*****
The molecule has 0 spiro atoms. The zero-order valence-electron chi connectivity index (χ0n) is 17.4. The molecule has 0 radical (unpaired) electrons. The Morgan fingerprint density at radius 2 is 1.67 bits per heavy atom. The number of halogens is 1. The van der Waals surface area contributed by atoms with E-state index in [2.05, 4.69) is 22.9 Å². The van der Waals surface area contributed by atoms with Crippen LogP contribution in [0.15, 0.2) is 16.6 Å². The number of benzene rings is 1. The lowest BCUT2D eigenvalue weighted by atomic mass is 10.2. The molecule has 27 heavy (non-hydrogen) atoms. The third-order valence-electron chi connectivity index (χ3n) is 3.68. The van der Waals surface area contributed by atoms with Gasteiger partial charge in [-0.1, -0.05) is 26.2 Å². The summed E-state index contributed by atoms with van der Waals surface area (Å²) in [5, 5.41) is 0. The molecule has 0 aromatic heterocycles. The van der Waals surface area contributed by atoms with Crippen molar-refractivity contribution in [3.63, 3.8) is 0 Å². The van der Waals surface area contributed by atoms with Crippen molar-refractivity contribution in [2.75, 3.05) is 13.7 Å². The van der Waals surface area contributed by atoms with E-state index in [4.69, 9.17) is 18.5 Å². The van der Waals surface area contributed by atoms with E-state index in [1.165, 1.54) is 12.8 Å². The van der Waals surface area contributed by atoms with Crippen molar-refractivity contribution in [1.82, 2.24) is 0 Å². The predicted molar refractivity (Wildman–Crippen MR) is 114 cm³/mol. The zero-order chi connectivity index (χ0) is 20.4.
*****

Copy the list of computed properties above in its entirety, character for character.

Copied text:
The molecule has 0 spiro atoms. The zero-order valence-electron chi connectivity index (χ0n) is 17.4. The molecule has 0 radical (unpaired) electrons. The Morgan fingerprint density at radius 2 is 1.67 bits per heavy atom. The number of halogens is 1. The van der Waals surface area contributed by atoms with E-state index in [2.05, 4.69) is 22.9 Å². The van der Waals surface area contributed by atoms with Crippen LogP contribution in [0.15, 0.2) is 16.6 Å². The number of benzene rings is 1. The lowest BCUT2D eigenvalue weighted by atomic mass is 10.2. The molecule has 27 heavy (non-hydrogen) atoms. The third-order valence-electron chi connectivity index (χ3n) is 3.68. The van der Waals surface area contributed by atoms with Gasteiger partial charge in [-0.1, -0.05) is 26.2 Å². The summed E-state index contributed by atoms with van der Waals surface area (Å²) in [5, 5.41) is 0. The molecule has 0 aromatic heterocycles. The van der Waals surface area contributed by atoms with Crippen molar-refractivity contribution in [3.63, 3.8) is 0 Å². The van der Waals surface area contributed by atoms with Crippen molar-refractivity contribution in [2.75, 3.05) is 13.7 Å². The van der Waals surface area contributed by atoms with E-state index in [4.69, 9.17) is 18.5 Å². The van der Waals surface area contributed by atoms with E-state index in [1.165, 1.54) is 12.8 Å². The van der Waals surface area contributed by atoms with Crippen molar-refractivity contribution in [1.82, 2.24) is 0 Å². The predicted molar refractivity (Wildman–Crippen MR) is 114 cm³/mol. The zero-order chi connectivity index (χ0) is 20.4.